Aperture priority is a practical alternative to automatic or program mode, with which you can specifically control the depth of field. By automatically adjusting only one or two parameters of the manual aperture setting, this mode offers a lot of creative scope for the photographer.
Depending on the camera, the Aperture Priority or Aperture Value mode is marked A or Av on the mode dial, which stands for Aperture Priority or Aperture Value mode. As the symbols are similar, Av mode is sometimes confused with fully automatic mode. To avoid confusion, many cameras display a short help text explaining the program’s core function when it is selected. Automatic mode is labeled “AUTO” or displays as a green box labeled “A”. Furthermore, P stands for programmed auto, S (Tv) for shutter priority, and M for manual mode.
In Av mode, the photographer sets the aperture value and the camera automatically adjusts the exposure time and, depending on the camera, the ISO value accordingly. By specifying the aperture value, the photographer can control the depth of field without having to select or evaluate the appropriate shutter speed. Aperture priority is often used specifically in portrait photography or for subjects with an unsteady background, because when a low aperture value is set, the subject in the foreground is sharp while the background is slightly blurred.
How do I set the Aperture Priority and what do I need to keep in mind?
To shoot in Av mode, first set the mode dial to A or Av. Once you have set the aperture priority, the display will show the current aperture value, which you can then open or close depending on the desired depth of field. The larger the f-number, the greater the depth of field. With a small aperture value you can blur the background and sharpen the foreground.
When the shutter release button is pressed halfway, the camera starts metering and displays the calculated shutter speed and the appropriate ISO value, if applicable.
To determine the ideal depth of field for your subject, try different aperture values. When checking shots, be aware that the preview on the display shows a smaller version of the captured photo, which may cause the sharpness and image quality in the preview to differ from the actual image. The actual result can usually only be judged on the computer or after the photos have been developed.
What are possible errors and how can they be fixed?
Frequent errors associated with aperture priority are overexposure or underexposure due to an aperture that is too wide open or closed. When looking through the viewfinder of the camera, the image effect achieved by the settings is usually not visible. Unfortunately, the viewfinder does not allow you to estimate the depth of field or possible exposure errors that will occur later, and the subject usually appears brighter than it should be with the aperture value set. Some SLR cameras have a Depth Preview button that serves to control the depth of field at the set aperture value. By pressing the button while looking through the viewfinder, the camera fades down to the set value and makes it easier to control the depth of field and creatively design the image.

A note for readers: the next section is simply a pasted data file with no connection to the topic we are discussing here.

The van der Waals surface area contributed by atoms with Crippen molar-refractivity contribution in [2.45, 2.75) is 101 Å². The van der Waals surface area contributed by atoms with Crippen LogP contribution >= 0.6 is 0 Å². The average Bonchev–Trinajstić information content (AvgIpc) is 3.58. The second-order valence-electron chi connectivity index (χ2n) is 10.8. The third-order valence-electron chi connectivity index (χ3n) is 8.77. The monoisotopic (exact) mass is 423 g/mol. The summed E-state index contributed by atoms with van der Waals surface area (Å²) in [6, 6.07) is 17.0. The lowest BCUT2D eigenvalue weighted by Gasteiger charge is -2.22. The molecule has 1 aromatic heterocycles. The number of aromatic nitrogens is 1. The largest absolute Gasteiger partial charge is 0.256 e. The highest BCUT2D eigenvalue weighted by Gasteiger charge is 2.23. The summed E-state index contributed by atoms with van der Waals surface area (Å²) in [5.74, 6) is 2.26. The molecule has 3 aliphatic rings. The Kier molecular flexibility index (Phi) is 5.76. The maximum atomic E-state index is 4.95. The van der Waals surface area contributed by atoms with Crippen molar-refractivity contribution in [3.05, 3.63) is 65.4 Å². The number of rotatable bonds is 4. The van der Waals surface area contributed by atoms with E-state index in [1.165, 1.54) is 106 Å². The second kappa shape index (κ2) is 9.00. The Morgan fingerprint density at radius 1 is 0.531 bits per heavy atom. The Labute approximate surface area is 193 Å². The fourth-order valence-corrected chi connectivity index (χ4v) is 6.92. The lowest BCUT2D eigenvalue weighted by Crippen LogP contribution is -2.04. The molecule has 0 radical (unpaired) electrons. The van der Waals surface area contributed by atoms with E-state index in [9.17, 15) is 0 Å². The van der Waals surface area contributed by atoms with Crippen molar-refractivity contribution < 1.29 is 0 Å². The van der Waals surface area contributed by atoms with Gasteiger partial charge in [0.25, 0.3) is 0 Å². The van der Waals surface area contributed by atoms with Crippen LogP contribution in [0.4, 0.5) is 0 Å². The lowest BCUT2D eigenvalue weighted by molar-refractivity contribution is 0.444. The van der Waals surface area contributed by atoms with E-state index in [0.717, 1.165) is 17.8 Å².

Since A/Av mode automatically calculates the exposure time, warnings are displayed when the required adjustment exceeds the technical capabilities of the camera. If the shutter speed starts blinking red next to the set aperture, change the aperture or if possible the ISO value, otherwise the photo may be overexposed or underexposed. If the aperture is too wide open, the fastest shutter speed blinks and warns of overexposure. If the longest shutter speed blinks, the aperture value is too low and the image is underexposed. If possible, you can compensate for this by increasing the ISO value or by opening the aperture further.
Also note that Aperture Priority refers only to the aperture value, shutter speed, and ISO depending on the camera type. Before shooting in A/Av mode, you should also check other settings such as exposure compensation and image quality and adjust them to the shooting conditions if necessary.
Aperture Priority is a creative mode in which the aperture is used as the main design element. By selectively influencing the depth of field of the photo, the photographer can achieve a specific image effect. For example, a portrait can be sharply highlighted against a restless background such as a busy street. The A/Av mode is also ideal for beautiful macro shots, for example of plants, insects or small objects with a blurred background. The automatic adjustment of the exposure time makes it possible to achieve the desired depth of field even under changing shooting conditions, while still leaving enough room for various adjustment options.